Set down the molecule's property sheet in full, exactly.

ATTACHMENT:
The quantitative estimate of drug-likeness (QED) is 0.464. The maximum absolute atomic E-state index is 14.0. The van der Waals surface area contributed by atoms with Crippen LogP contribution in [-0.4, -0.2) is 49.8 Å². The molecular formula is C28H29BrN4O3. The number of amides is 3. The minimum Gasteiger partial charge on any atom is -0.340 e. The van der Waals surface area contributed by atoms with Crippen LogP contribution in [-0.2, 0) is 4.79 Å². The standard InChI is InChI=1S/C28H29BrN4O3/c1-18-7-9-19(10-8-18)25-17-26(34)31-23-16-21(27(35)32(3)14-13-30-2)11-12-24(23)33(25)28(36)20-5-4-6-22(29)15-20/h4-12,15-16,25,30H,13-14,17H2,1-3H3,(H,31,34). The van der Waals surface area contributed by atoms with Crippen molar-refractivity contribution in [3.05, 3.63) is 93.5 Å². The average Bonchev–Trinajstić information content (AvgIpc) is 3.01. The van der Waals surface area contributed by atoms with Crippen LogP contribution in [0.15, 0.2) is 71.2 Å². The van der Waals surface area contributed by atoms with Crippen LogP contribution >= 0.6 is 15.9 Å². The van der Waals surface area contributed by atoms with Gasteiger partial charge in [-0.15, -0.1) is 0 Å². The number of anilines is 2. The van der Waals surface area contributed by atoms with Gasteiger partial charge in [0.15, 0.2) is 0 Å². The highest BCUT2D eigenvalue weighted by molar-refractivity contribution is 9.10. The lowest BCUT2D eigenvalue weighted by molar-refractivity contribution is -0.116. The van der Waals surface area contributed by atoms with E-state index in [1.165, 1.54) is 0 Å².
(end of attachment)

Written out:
The quantitative estimate of drug-likeness (QED) is 0.464. The maximum absolute atomic E-state index is 14.0. The van der Waals surface area contributed by atoms with Crippen LogP contribution in [-0.4, -0.2) is 49.8 Å². The molecular formula is C28H29BrN4O3. The number of amides is 3. The minimum Gasteiger partial charge on any atom is -0.340 e. The van der Waals surface area contributed by atoms with Crippen LogP contribution in [-0.2, 0) is 4.79 Å². The standard InChI is InChI=1S/C28H29BrN4O3/c1-18-7-9-19(10-8-18)25-17-26(34)31-23-16-21(27(35)32(3)14-13-30-2)11-12-24(23)33(25)28(36)20-5-4-6-22(29)15-20/h4-12,15-16,25,30H,13-14,17H2,1-3H3,(H,31,34). The van der Waals surface area contributed by atoms with Crippen molar-refractivity contribution in [3.05, 3.63) is 93.5 Å². The average Bonchev–Trinajstić information content (AvgIpc) is 3.01. The van der Waals surface area contributed by atoms with Crippen LogP contribution in [0.15, 0.2) is 71.2 Å². The van der Waals surface area contributed by atoms with Crippen LogP contribution >= 0.6 is 15.9 Å². The van der Waals surface area contributed by atoms with Gasteiger partial charge in [-0.15, -0.1) is 0 Å². The number of anilines is 2. The van der Waals surface area contributed by atoms with Gasteiger partial charge in [0.15, 0.2) is 0 Å². The highest BCUT2D eigenvalue weighted by molar-refractivity contribution is 9.10. The lowest BCUT2D eigenvalue weighted by molar-refractivity contribution is -0.116. The van der Waals surface area contributed by atoms with E-state index in [1.165, 1.54) is 0 Å².